Skip to Content | Skip to Navigation


Multiple Versions of Dojo on a Page

Authors:James Burke
since:V1.1

Dojo has some special configuration and build options to allow more than one version of Dojo to be used on a web page.

Introduction

As of Dojo 1.1, it is possible to run multiple versions of Dojo in a page, or to even rename the global “dojo”, “dijit” and “dojox” variables to some other variable. This capability is useful if:

  • You want to provide your own custom, namespaced library that uses Dojo underneath. It will be possible to use your own private Dojo version without having another version of Dojo on the page interfering with your code.
  • You want to experiment with Dojo 1.1 features with a project using Dojo 1.0 or earlier.

See the Limitations section below for important restrictions on this feature.

Provide custom namespaced library

You want to create a JavaScript library that you want to distribute to others to use in their pages. The users of your library may be using Dojo on their page, and you want your version of Dojo to not interact with their version.

You call your code “coolio”. As you are developing your code, you are using a normal build of Dojo 1.1+ and have your scripts laid out like so:

-scripts
  -dojo
  -dijit
  -dojox
  -coolio
    -actions.js
-tests
  -test.html

The interface you want to publish to others consists of just one function: coolio.actions.foo(), and it is defined inside the scripts/coolio/actions.js file:

dojo.provide("coolio.actions");
dojo.require("dojo.dnd");
dojo.require("dijit.ProgressBar");
coolio.actions.foo = function(){ /* Does something that uses dojo.dnd and dijit.ProgressBar */ }

You want to use Dojo, but you do not want it to conflict with other Dojo versions on the page. In this case you can use a djConfig.scopeMap to map dojo, dijit and dojox to different names. Your test page, tests/test.html, might be set up like so:

<head>
<script type="text/javascript">
djConfig = {
    scopeMap: [
        ["dojo", "coolio"],
        ["dijit", "cooliow"],
        ["dojox", "cooliox"],
    ],
    modulePaths: {
        "coolio.actions": "../coolio/actions"
    }
}
</script>
<script type="text/javascript" src="../scripts/dojo/dojo.js"></script>
<script type="text/javascript">
    coolio.require("coolio.actions");

    // Notice if you want to include some dojo functionality,
    // you need to reference the "dojo" name in the require call,
    // but it will be added to the "coolio" object:
    coolio.require("dojo.string");
    coolio.ready(function(){
        // do something with coolio.actions.foo();
        // Can call coolio.string.trim() too.
    });
</script>
</head>

For this test page, djConfig.scopeMap has mapped "dojo" to "coolio", "dijit" to "cooliow" and "dojox" to "cooliox". dojo, dijit and dojox will not be visible to this HTML page, just coolio, cooliow and cooliox.

It is not recommended that you map dojo, dijit and dojox all to coolio. Doing so may result in some inadvertent clobbering of variables or objects, since you are basically collapsing dojo, dijit and dojox on top of each other. For example, if dojo.bar was defined and dijit.bar was defined, then one of them would clobber the other.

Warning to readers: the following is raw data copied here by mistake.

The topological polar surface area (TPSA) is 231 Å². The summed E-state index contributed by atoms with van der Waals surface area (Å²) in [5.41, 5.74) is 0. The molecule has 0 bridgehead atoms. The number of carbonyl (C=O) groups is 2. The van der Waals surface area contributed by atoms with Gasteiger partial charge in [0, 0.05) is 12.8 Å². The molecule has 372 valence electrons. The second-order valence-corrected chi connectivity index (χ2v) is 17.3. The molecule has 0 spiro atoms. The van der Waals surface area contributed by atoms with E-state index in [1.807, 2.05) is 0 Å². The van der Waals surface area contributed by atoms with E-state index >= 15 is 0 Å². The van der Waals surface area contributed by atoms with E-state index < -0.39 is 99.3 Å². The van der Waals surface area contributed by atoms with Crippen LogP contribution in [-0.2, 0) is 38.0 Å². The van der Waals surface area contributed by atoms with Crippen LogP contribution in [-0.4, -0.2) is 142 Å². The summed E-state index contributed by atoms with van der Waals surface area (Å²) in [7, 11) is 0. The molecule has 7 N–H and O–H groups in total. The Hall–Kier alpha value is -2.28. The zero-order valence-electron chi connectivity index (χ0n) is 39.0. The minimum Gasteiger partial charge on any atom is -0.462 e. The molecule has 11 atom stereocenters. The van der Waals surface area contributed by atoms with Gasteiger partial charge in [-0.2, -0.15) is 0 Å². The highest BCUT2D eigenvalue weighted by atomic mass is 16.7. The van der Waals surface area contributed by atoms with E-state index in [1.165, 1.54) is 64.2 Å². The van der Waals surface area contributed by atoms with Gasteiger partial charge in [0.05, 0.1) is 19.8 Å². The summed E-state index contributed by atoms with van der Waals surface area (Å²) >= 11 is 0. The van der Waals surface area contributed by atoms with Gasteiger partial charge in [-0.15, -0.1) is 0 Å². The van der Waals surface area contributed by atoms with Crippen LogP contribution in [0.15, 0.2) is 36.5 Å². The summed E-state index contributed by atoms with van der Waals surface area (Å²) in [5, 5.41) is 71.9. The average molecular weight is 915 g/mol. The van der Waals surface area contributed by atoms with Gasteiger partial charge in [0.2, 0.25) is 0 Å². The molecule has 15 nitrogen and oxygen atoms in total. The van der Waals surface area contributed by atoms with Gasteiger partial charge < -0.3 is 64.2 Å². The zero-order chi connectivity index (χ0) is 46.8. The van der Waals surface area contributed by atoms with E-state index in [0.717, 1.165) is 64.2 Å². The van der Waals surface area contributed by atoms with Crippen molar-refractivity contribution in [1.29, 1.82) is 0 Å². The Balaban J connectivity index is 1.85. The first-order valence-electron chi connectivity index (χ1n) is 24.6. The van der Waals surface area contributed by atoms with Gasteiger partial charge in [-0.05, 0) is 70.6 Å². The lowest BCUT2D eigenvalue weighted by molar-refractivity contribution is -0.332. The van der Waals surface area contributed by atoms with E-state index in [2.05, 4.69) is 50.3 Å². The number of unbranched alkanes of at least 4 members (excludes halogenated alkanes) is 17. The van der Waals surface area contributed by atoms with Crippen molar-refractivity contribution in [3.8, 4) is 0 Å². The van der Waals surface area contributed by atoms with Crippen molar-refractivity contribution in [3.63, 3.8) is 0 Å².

Also notice the modulePaths configuration for coolio.actions. If we did not do that, the coolio.require("coolio.actions") call would fail.

You can now develop your coolio.actions library in this manner. You can even use djConfig.debugAtAllCosts to do debugging (note that using debugAtAllCosts exposes dojo, dijit and dojox as global variables, so only test with your code in the page, and not mixed with code from another Dojo version).

Once you are ready to deliver your code to other people, use the Dojo build system to wrap up your code into a deliverable to give to others.

Build time

The build system allows you to "burn in" the scopeMap into the built JS file, avoiding the need for others to do that work.

Define a build profile like the below and save it as coolio.profile.js:

dependencies = {
      layers: [
              {
                      name: "dojo.js",
                      dependencies: [
                              "coolio.actions"
                      ]
              }
      ],
      prefixes: [
              [ "dijit", "../dijit" ],
              [ "dojox", "../dojox" ]
              // The mapping below assumes you placed "coolio"
              // as a sibling to the dojo directory. If not, adjust
              // the path accordingly.
              [ "coolio", "../coolio" ]
      ]
}

Notice the layer name is "dojo.js". This will make it so that your code is merged in with the base dojo.js, so that there is just one layer file that end users have to use. Once the build is complete, feel free to rename the file to "coolio.js" if you like.

The build command to burn in the scope map will look something like this (For Windows, change build.sh to build.bat and use ' instead of "):

./build.sh profile=coolio releaseName=coolio version=0.1.0coolio action=release scopeMap=[[\"dojo\",\"coolio\"],[\"dijit\",\"cooliow\"],[\"dojox\",\"cooliox\"]]